He’s about to begin his sixth season at Kentucky and Mark Stoops has laid the foundation of his football program.   We may be on the verge of learning if it’s made of sand, clay or concrete.

Stoops has constructed a talented roster.  Scattered among the sure-fire studs are some question marks; the more favorable answers that follow them, the better chance he has of leading his team to eight or more victories, a more prestigious bowl game and a more relevant role in the race for the SEC East.

But there are still the cynics out there who wonder if he can get it done in Lexington – heck, if ANYONE can get it done in Lexington.  So many have tried.  Only one has done it consistently well and that was generations ago.  A couple flirted with greatness. Another dragged it from the depths of NCAA ruin to respectability.  That’s it.

To think someone can come in and succeed the way Bear Bryant did may be folly, but this much we know: For anyone to come close in this day of bloated budgets and glistening facilities, the person who lifts Wildcat football to the heights the Big Blue Nation demands must be the Right Man with the Right Plan.

Greatness, it says here, would be seven or more wins consistently, with the occasional stab at a division title.

It’s been a real roller-coaster of a ride for longtime UK football fans, dating back some 71 years:

The Man:  Bear Bryant (1946-1953)

The Plan: Sign Kentuckians but scour the hardscrabble football fields of Ohio, Pennsylvania and beyond for recruits, and then mold them into a team that could compete with the best in the country. Mission accomplished.

The End: Bryant left after the 1953 season for Texas A&M, before moving on to Alabama, where he became known as the best ever – until the current head of the Crimson Tide, Nick Saban.  That man has a pretty good plan, himself.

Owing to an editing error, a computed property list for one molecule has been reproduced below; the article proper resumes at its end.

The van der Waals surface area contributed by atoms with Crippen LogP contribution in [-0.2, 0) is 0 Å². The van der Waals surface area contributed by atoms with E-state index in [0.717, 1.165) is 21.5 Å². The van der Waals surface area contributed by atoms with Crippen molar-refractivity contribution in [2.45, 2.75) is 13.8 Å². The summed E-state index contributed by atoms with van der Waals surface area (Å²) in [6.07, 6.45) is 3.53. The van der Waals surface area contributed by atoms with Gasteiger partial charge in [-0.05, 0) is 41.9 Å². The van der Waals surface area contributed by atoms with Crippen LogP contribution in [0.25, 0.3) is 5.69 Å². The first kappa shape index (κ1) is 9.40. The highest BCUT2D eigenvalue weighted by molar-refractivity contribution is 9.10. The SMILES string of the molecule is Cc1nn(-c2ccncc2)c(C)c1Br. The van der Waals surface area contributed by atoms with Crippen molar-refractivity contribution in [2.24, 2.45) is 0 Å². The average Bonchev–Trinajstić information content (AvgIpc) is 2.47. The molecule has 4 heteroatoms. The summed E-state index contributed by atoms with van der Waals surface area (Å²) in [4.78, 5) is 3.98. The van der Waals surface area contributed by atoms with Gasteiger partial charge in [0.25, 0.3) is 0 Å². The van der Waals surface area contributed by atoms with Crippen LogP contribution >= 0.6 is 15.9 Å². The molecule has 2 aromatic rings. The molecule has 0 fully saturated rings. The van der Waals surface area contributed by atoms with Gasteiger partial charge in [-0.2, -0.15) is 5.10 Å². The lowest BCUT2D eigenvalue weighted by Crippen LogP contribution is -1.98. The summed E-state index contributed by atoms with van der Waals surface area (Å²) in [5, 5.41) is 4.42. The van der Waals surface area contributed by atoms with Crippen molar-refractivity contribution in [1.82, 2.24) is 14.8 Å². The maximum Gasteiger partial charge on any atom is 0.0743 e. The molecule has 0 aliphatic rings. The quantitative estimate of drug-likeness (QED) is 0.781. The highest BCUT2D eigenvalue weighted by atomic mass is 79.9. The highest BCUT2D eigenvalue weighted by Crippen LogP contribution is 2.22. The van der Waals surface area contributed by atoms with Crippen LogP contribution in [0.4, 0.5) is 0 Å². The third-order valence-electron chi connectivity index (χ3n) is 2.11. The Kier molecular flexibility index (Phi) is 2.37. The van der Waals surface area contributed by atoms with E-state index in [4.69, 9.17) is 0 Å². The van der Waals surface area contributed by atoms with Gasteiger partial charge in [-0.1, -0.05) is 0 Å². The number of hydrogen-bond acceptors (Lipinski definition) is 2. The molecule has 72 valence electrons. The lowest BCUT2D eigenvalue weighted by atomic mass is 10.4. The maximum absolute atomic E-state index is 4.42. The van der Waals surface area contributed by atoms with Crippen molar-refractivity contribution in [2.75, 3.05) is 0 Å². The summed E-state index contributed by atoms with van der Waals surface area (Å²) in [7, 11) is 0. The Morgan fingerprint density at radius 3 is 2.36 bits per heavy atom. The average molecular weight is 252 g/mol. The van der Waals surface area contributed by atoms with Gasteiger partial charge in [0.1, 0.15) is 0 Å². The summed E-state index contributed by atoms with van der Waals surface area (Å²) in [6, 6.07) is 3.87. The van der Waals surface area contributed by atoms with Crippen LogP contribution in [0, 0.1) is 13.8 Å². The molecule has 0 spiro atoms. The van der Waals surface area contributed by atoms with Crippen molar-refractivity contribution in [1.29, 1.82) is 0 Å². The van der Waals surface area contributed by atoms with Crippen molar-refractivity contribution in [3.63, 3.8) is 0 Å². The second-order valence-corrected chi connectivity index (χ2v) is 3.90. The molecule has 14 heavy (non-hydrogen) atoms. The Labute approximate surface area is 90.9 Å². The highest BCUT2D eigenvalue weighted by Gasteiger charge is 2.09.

The Man: Blanton Collier  (1954-61)

The Plan: Pick up where Bryant left off and keep producing quality teams.  It worked, for a while, but then a rule left in place when Bryant left crippled Collier’s program, as well as other UK teams for years to come.  A new policy took hold – the school would recruit only home-grown players. Bowls were scarce back then and Collier’s teams failed to land a bid during his eight seasons.

The End: Despite a winning overall record, including a 5-2-1 mark vs. Tennessee, Collier was fired in 1961.

The Man:  Charlie Bradshaw (1962-68)

The Plan:  A Bryant disciple, he tried to rule the same way the Bear did. Bradshaw became infamous for his first squad, the “Thin Thirty.”  A total of 88 players reported; only 30 lasted through his brutal workouts.

The End: Only one of his seven teams produced a winning record.  He was fired after the 1968 season.

The Man: John Ray (1969-72)

The Plan:  Dazzle UK fans with his “We Believe” slogan, stating upon arrival that Kentucky had enough talent to win immediately in the SEC.  He was wrong.

To his credit, Ray convinced the school that it needed a new stadium. He just never got to coach there.

The End:  When UK offered him just a one-year contract extension, Ray said good-bye.

The Man: Fran Curci (1973-81)

The Plan: Develop Kentucky into an SEC contender just as Bryant did – with homegrown talent, supplemented by the best players he could find outside the Commonwealth (Art Still, Derrick Ramsey).